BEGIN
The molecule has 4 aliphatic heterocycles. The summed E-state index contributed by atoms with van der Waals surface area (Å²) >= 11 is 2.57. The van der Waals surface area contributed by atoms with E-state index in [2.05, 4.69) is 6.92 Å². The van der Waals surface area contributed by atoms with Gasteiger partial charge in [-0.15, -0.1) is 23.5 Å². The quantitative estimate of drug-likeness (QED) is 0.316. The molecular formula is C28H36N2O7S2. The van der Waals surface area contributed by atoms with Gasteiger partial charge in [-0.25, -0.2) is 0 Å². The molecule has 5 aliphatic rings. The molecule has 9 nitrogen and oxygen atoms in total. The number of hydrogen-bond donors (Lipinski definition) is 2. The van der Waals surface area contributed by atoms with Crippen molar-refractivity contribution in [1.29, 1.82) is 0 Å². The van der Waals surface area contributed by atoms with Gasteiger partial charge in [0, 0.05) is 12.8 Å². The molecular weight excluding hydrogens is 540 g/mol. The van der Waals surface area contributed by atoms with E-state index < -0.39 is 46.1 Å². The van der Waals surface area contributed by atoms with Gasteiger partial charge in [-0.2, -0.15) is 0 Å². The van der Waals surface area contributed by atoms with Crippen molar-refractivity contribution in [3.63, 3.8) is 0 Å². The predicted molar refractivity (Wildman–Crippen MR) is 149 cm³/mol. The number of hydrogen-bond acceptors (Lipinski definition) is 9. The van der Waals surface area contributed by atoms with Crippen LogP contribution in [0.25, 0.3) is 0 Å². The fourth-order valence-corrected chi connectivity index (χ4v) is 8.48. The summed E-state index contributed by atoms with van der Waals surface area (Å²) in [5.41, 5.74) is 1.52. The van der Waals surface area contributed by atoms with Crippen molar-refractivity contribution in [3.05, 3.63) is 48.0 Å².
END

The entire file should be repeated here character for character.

The molecule has 4 aliphatic heterocycles. The summed E-state index contributed by atoms with van der Waals surface area (Å²) >= 11 is 2.57. The van der Waals surface area contributed by atoms with E-state index in [2.05, 4.69) is 6.92 Å². The van der Waals surface area contributed by atoms with Gasteiger partial charge in [-0.15, -0.1) is 23.5 Å². The quantitative estimate of drug-likeness (QED) is 0.316. The molecular formula is C28H36N2O7S2. The van der Waals surface area contributed by atoms with Gasteiger partial charge in [-0.25, -0.2) is 0 Å². The molecule has 5 aliphatic rings. The molecule has 9 nitrogen and oxygen atoms in total. The number of hydrogen-bond donors (Lipinski definition) is 2. The van der Waals surface area contributed by atoms with Crippen molar-refractivity contribution in [1.29, 1.82) is 0 Å². The van der Waals surface area contributed by atoms with Gasteiger partial charge in [0, 0.05) is 12.8 Å². The molecular weight excluding hydrogens is 540 g/mol. The van der Waals surface area contributed by atoms with E-state index < -0.39 is 46.1 Å². The van der Waals surface area contributed by atoms with Gasteiger partial charge in [-0.2, -0.15) is 0 Å². The van der Waals surface area contributed by atoms with Crippen molar-refractivity contribution in [3.63, 3.8) is 0 Å². The predicted molar refractivity (Wildman–Crippen MR) is 149 cm³/mol. The number of hydrogen-bond acceptors (Lipinski definition) is 9. The van der Waals surface area contributed by atoms with Crippen LogP contribution in [0.25, 0.3) is 0 Å². The fourth-order valence-corrected chi connectivity index (χ4v) is 8.48. The summed E-state index contributed by atoms with van der Waals surface area (Å²) in [5.41, 5.74) is 1.52. The van der Waals surface area contributed by atoms with Crippen molar-refractivity contribution in [3.05, 3.63) is 48.0 Å².